3. Residual hip dysplasia: follow up x-ray bi-annual or annual till skeletal maturity are needed to monitor this condition. A normal X-ray at age is two years of life indicates a good prognosis.
  4. Other complications include skin irritation and knee subluxation. 

Complication following open or closed reduction: redislocation, osteonecrosis, infection, and stiffness.

Deterrence and Patient Education

One of the main postnatal risk factors for DDH is swaddling, so the parents must learn the proper swaddling technique to prevent DDH before leaving the hospital.

Enhancing Healthcare Team Outcomes

Developmental dysplasia of the hip management requires early identification from pediatricians, family physicians, physician assistants, nurse practitioners, and appropriate use of technology ultrasound vs. x-ray and referral to a specialist. American Academy of Pediatrics,  American Association of Orthopedic Surgeons, and the Canadian Task Force provide clear guidelines for identifying and managing DDH.[25][13][14]

The treatment depends on the age of the patient and the degree of dysplasia. Minor hip instability (Barlow positive, Ortalani negative) spontaneously recovers in 90% of cases in the first two weeks of life.[8] Continued surveillance by the primary care provider during infancy improves detection and early referral. Pavlik harness corrects 95% of DDH if applied before six months. Residual dysplasia occurs even after appropriate treatment, so annual follow up is required until skeletal maturity.[26]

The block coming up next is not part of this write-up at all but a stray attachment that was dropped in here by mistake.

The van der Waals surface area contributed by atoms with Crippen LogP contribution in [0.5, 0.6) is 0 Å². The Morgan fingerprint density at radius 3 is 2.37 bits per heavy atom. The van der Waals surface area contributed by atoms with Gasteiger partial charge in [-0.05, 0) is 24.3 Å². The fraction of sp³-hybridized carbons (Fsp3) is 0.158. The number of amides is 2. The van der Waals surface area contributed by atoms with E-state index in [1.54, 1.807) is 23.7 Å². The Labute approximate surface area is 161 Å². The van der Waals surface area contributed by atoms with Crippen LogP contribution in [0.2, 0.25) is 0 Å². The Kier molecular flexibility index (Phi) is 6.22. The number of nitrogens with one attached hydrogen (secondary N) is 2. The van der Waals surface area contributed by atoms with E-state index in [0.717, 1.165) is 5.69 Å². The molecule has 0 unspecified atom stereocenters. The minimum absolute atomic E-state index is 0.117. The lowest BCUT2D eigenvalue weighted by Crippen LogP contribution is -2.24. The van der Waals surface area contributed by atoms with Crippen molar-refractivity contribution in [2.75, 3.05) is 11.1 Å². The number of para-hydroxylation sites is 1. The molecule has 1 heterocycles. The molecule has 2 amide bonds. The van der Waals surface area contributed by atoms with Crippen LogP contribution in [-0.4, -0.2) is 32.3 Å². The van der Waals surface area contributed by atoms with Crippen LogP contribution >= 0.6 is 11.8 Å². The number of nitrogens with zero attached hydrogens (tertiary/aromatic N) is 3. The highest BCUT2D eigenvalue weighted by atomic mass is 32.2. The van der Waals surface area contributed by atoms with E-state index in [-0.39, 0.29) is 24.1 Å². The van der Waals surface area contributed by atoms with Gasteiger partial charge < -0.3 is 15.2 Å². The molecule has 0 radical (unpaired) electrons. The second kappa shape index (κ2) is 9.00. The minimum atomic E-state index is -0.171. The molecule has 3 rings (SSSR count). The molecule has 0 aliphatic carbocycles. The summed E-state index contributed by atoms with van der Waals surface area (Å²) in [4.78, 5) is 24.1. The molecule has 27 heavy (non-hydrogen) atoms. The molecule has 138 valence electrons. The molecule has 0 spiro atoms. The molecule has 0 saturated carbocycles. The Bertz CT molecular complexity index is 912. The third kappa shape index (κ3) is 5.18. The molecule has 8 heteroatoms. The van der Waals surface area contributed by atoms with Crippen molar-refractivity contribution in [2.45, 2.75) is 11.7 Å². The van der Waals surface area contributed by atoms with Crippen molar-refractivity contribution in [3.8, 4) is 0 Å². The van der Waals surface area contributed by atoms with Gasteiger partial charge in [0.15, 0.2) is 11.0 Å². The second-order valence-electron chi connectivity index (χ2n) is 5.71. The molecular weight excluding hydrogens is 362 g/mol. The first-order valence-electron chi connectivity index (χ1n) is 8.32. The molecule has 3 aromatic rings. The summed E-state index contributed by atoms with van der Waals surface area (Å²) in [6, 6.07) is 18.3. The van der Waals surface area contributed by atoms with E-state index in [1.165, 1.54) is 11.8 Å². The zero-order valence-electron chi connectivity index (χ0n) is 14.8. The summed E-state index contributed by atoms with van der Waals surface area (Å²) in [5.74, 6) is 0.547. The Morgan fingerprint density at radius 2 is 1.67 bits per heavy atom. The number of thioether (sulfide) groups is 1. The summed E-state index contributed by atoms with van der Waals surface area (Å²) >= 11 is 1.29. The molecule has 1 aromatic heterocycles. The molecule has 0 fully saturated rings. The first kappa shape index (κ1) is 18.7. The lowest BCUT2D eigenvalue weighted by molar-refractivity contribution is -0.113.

Without early treatment, the child may develop limp, leg length discrepancy, limited hip abduction, and in fact, DDH is the most common cause of early osteoarthritis in women under age 40. 

Screening and identifying DDH before six months of age should be the goal to prevent long term complications.



(Click Image to Enlarge)
Figure 1: Hilgenreiner´s line. The head of the femur should be inferior to this line.
Figure 1: Hilgenreiner´s line. The head of the femur should be inferior to this line.
Contributed by Franco L. De Cicco, MD

(Click Image to Enlarge)
Figure 2: Perkin´s line. The femoral head should be medial to this line.
Figure 2: Perkin´s line. The femoral head should be medial to this line.
Contributed by Franco L. De Cicco, MD

(Click Image to Enlarge)
Figure 3: Shenton´s line. Any disruption of the line indicates an abnormality.
Figure 3: Shenton´s line. Any disruption of the line indicates an abnormality.
Contributed by Franco L. De Cicco, MD

(Click Image to Enlarge)
Figure 4: The normal index is less than <35° at birth and <25° at age one.
Figure 4: The normal index is less than <35° at birth and <25° at age one.
Contributed by Franco L. De Cicco

References